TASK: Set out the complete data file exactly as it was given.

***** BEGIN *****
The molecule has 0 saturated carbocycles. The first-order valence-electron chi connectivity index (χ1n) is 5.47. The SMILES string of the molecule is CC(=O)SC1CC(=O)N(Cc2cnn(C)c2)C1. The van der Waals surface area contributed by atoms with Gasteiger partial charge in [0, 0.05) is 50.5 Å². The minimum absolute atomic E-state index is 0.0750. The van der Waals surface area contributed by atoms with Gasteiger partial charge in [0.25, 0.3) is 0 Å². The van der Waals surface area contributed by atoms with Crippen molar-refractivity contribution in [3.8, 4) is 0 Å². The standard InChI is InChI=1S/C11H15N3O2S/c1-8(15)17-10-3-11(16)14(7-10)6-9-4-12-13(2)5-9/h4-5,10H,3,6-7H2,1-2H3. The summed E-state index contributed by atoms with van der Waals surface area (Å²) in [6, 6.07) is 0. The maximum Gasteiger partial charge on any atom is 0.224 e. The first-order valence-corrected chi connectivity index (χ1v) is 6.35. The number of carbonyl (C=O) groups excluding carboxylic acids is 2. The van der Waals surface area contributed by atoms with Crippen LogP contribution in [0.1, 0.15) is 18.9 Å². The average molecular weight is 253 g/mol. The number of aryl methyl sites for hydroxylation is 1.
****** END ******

The molecule has 0 saturated carbocycles. The first-order valence-electron chi connectivity index (χ1n) is 5.47. The SMILES string of the molecule is CC(=O)SC1CC(=O)N(Cc2cnn(C)c2)C1. The van der Waals surface area contributed by atoms with Gasteiger partial charge in [0, 0.05) is 50.5 Å². The minimum absolute atomic E-state index is 0.0750. The van der Waals surface area contributed by atoms with Gasteiger partial charge in [0.25, 0.3) is 0 Å². The van der Waals surface area contributed by atoms with Crippen molar-refractivity contribution in [3.8, 4) is 0 Å². The standard InChI is InChI=1S/C11H15N3O2S/c1-8(15)17-10-3-11(16)14(7-10)6-9-4-12-13(2)5-9/h4-5,10H,3,6-7H2,1-2H3. The summed E-state index contributed by atoms with van der Waals surface area (Å²) in [6, 6.07) is 0. The maximum Gasteiger partial charge on any atom is 0.224 e. The first-order valence-corrected chi connectivity index (χ1v) is 6.35. The number of carbonyl (C=O) groups excluding carboxylic acids is 2. The van der Waals surface area contributed by atoms with Crippen LogP contribution in [0.1, 0.15) is 18.9 Å². The average molecular weight is 253 g/mol. The number of aryl methyl sites for hydroxylation is 1.